‘Vietnam’: Episode 1 starts the clock
It would be a spoiler to describe how this episode of the Ken Burns-led ‘Vietnam’ saga begins, except to say it reflects the cinematographer’s artistry at a high level of professional competence.
By Charles Krohn
Best Defense TV critic
It would be a spoiler to describe how this episode of the Ken Burns and Lynn Novick's "The Vietnam War" saga begins, except to say it reflects the cinematographer’s artistry at a high level of professional competence.
By Charles Krohn
Best Defense TV critic
It would be a spoiler to describe how this episode of the Ken Burns and Lynn Novick’s “The Vietnam War” saga begins, except to say it reflects the cinematographer’s artistry at a high level of professional competence.
This leads almost immediately to a brief discussion by Max Cleland, head and shoulders only, reflecting his debt to Victor Frankl and the book Man’s Search for Meaning. Cleland says the lesson is that to live is to suffer. “To survive is to find a meaning to suffer, and for those of us who suffered because of Vietnam, that’s been our quest ever since.”
Max and I are very close — now. We first met when he walked into a tent at Camp Evans near the DMZ in late February 1968 where I was concentrating on writing a unit award, all 6-feet-2 of him blocking my daylight. I told Lieutenant Cleland he was bothering me and to piss off. That was before he was elected to the U.S. Senate, of course.
I’d like to believe that his eight-year stint afterward heading the American Battle Monuments Commission was the partial answer to his quest. The first commission Secretary was General John Pershing.
Preparing to write this review, I was on the lookout to identify events I could challenge. For better or worse, I found little to generate any serious cringe. The theme song by Bob Dylan was mournful, but “My Blue-Eyed Son” was first released during the Cuban Missile Crisis in 1962, unrelated to Vietnam.
The country supported the war in Vietnam until patience ran out and President Richard Nixon declared, “this tragic war must stop.” By that time 250,000 South Vietnamese soldiers had died, the narrator explains, as well as about 1 million from the North. Another 2 million civilians perished in both the North and South. Much of this can be attributed to Ho Chi Minh’s belief it was better to kill the innocents than let the guilty go free. We also learn that Lenin was Ho’s life-long hero.
The 1954 battle at Dien Bien Phu was the tie-breaker. We provided some air support to the French but nothing decisive. General Henri Navarre’s proclamation that there was “light at the end of the tunnel” proved as specious as later repetitions. Three thousand Vietnamese soldiers captured afterward fighting with the French were never heard from again. This was not mentioned in the narrative, an odd omission that sent me searching other sources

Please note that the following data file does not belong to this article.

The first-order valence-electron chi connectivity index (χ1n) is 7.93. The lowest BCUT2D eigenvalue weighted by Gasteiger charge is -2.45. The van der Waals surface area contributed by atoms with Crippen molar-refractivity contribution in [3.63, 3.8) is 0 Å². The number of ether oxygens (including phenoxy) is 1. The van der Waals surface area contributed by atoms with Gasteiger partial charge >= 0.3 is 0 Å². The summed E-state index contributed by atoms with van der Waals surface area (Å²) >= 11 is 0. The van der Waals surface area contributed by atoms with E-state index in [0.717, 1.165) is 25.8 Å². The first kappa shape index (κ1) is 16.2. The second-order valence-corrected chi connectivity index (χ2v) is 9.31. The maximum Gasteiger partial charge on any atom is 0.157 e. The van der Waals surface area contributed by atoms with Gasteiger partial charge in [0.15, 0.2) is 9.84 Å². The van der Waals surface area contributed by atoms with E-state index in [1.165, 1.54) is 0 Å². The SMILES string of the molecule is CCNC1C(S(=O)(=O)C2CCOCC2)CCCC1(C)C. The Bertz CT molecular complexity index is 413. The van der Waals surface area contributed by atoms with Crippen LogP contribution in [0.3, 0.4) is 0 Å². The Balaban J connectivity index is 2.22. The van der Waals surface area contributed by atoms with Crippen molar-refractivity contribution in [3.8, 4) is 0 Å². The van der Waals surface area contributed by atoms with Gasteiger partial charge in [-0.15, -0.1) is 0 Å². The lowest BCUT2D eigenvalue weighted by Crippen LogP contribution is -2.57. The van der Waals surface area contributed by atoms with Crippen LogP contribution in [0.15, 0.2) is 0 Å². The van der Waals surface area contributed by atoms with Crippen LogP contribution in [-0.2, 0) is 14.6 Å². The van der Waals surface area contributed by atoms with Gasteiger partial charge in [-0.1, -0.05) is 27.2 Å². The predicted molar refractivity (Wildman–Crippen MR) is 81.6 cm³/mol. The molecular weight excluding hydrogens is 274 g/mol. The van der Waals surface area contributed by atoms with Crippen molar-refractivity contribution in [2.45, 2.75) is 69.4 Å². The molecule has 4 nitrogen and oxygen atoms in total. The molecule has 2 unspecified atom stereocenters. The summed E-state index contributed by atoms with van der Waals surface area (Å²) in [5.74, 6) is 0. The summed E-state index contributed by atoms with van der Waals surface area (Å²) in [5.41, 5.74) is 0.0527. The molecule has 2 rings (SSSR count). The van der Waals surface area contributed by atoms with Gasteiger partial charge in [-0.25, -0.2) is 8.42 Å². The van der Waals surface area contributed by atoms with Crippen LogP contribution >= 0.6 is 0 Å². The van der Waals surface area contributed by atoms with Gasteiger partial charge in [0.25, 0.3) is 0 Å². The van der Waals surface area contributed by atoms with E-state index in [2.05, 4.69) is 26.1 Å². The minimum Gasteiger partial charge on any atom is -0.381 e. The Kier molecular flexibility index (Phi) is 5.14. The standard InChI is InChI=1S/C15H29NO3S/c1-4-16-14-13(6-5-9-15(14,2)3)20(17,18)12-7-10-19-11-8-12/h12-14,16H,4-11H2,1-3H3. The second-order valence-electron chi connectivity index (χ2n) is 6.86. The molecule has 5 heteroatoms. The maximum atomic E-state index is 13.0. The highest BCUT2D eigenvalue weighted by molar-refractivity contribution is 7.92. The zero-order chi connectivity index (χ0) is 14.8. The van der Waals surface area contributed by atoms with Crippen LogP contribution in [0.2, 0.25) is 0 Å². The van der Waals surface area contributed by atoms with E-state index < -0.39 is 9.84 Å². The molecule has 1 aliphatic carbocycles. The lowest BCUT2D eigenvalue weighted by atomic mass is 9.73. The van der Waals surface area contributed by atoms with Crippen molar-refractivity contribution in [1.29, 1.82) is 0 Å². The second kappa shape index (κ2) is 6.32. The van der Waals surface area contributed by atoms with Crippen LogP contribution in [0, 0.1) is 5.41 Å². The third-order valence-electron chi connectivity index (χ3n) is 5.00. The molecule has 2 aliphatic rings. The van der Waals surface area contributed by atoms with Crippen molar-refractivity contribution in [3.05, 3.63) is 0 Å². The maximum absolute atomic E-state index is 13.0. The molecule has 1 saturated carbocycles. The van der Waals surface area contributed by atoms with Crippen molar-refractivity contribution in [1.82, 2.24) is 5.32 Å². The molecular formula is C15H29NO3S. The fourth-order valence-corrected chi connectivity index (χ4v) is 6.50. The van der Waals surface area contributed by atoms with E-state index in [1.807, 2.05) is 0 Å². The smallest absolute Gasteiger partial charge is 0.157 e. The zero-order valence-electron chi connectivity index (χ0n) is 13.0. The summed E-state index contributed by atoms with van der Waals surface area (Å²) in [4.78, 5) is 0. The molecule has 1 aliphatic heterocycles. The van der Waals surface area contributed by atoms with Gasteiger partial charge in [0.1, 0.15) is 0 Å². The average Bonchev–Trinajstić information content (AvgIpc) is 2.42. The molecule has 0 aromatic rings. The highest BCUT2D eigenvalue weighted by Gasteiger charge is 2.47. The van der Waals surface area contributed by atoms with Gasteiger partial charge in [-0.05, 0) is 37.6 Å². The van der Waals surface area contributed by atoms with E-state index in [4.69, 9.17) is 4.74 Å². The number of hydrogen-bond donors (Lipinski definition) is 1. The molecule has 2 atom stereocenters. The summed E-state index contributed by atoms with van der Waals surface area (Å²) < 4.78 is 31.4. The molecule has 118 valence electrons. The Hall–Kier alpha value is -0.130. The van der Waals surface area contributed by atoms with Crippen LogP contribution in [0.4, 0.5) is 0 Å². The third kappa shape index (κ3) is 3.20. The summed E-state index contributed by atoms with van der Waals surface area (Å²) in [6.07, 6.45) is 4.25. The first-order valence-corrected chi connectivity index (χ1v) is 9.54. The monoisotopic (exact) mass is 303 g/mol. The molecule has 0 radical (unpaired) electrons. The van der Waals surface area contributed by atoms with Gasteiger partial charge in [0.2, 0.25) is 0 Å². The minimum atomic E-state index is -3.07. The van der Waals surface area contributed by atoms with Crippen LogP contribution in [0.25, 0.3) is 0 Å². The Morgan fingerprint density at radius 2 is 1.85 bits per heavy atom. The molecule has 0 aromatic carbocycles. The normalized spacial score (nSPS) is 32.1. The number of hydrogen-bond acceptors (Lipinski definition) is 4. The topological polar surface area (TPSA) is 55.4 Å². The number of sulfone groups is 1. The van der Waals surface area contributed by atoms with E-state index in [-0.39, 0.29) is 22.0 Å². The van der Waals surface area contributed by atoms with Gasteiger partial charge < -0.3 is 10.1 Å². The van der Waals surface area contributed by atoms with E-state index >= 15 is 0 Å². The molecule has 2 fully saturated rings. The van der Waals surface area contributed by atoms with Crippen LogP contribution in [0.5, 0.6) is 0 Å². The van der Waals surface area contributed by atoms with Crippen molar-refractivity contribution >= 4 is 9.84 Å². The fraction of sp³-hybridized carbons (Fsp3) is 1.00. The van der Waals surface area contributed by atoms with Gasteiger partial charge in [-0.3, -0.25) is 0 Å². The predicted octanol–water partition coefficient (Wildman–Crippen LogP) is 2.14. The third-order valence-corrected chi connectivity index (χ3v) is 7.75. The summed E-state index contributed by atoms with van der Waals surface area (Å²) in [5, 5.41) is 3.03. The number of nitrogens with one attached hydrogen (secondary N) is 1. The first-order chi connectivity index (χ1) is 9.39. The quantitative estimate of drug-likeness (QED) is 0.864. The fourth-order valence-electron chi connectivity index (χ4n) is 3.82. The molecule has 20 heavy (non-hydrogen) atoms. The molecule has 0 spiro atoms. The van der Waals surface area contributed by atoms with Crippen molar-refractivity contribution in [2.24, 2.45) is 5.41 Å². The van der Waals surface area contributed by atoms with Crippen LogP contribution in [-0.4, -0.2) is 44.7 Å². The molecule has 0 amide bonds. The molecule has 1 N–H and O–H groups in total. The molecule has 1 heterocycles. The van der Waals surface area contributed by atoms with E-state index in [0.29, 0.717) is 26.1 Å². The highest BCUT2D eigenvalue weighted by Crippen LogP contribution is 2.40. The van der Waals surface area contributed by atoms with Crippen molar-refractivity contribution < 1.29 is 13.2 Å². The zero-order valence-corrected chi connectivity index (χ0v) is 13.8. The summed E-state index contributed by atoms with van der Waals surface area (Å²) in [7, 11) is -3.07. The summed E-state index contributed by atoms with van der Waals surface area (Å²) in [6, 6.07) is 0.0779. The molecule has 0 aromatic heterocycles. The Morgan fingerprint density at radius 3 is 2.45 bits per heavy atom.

This first episode claims the war was always part of Ho’s dream of an independent Vietnam built on the Communist model. Others saw it as a civil war, democracy vs. dictatorship. Ho Chi Minh did have some Western experience in New York and Paris. But he also was trained in Moscow to follow the Lenin/Stalin line. He cooperated with American OSS during WWII, using slogans that appealed to Americans, but that didn’t translate into serious endorsements of the American model as the future for Vietnam. Ike apparently favored neutrality at this point but de Gaulle was intimidating and Ike caved. Given little choice, we stayed tied to the French, in large measure to hold NATO together — the greater good at the time.
Meanwhile, Ho consolidated his support in Hanoi. The narrator reports that in 1946 Ho’s ally Vo Nguyen Giap killed 100 or so challenging his authority, by shooting, drowning or burying alive. This set a pattern for their treatment of nonbelievers that reached a climax of sorts in the Battle of Hue and post-1975 atrocities.
The basic story is well-known. After the French defeat, Vietnam was divided along the 17th Parallel, with some hope separate elections in North and South would result in unification. Diem became president and 900,000 Catholics in the North moved South to join him. It’s not surprising that a plebiscite in 1955 to unite the country was soundly defeated by Southern electors. Eisenhower, who had been cool earlier to Diem and Vietnam in general, embraced him. By October 1955 both Ike and JFK expressed non-partisan support.
In January 1961 Kennedy announced that “we will fight any foe … etc.” The rest is history.
Overall, I found the first episode fair and even-handed. We didn’t oppose unification per se, but stoutly resisted providing a fertile ground for Communist expansion in Asia. China and the Soviet Union were Ho’s dependable allies. Most American viewers understand now that as the war become more protracted, domestic patience ran out. Fear of world domination by our major adversaries no longer rang true in quite the same way. Many Americans were reluctant to pay the price to find out. Demonstrators looked for new targets.
I recognize the producers’ efforts to paint Ho and his followers impartially. I think Diem is underrated, however, possibly to coincide with later narrative. After his assassination, the fate of South Vietnam was sealed. Our role in his departure was not our finest hour.
LTC Charles A. Krohn, U.S. Army (ret.), is the author of The Lost Battalion of Tet, and a former deputy chief of public affairs both of the Army and the American Battle Monuments Commission. He now hangs his hat in Panama City Beach, Florida.
Photo credit: Wikimedia Commons
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